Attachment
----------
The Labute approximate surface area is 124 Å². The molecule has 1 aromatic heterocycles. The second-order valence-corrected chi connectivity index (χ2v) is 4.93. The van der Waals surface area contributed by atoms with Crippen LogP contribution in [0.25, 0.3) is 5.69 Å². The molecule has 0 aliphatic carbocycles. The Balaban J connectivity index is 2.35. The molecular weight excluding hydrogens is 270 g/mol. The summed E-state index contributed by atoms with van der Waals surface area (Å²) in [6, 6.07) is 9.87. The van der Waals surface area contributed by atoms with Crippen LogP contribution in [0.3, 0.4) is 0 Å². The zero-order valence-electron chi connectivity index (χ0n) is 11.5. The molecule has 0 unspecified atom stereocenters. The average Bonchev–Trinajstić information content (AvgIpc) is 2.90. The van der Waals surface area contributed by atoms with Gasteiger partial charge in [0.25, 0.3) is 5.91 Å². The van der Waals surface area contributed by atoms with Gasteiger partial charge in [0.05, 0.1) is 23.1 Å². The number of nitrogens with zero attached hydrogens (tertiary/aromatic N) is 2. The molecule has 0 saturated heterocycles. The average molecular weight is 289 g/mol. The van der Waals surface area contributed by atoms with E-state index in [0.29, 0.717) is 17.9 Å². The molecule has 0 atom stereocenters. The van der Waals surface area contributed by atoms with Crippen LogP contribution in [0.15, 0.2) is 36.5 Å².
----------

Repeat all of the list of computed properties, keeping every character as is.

The Labute approximate surface area is 124 Å². The molecule has 1 aromatic heterocycles. The second-order valence-corrected chi connectivity index (χ2v) is 4.93. The van der Waals surface area contributed by atoms with Crippen LogP contribution in [0.25, 0.3) is 5.69 Å². The molecule has 0 aliphatic carbocycles. The Balaban J connectivity index is 2.35. The molecular weight excluding hydrogens is 270 g/mol. The summed E-state index contributed by atoms with van der Waals surface area (Å²) in [6, 6.07) is 9.87. The van der Waals surface area contributed by atoms with Crippen LogP contribution in [0.3, 0.4) is 0 Å². The zero-order valence-electron chi connectivity index (χ0n) is 11.5. The molecule has 0 unspecified atom stereocenters. The average Bonchev–Trinajstić information content (AvgIpc) is 2.90. The van der Waals surface area contributed by atoms with Gasteiger partial charge in [0.25, 0.3) is 5.91 Å². The van der Waals surface area contributed by atoms with Gasteiger partial charge in [0.05, 0.1) is 23.1 Å². The number of nitrogens with zero attached hydrogens (tertiary/aromatic N) is 2. The molecule has 0 saturated heterocycles. The average molecular weight is 289 g/mol. The van der Waals surface area contributed by atoms with E-state index in [0.29, 0.717) is 17.9 Å². The molecule has 0 atom stereocenters. The van der Waals surface area contributed by atoms with Crippen LogP contribution in [0.15, 0.2) is 36.5 Å².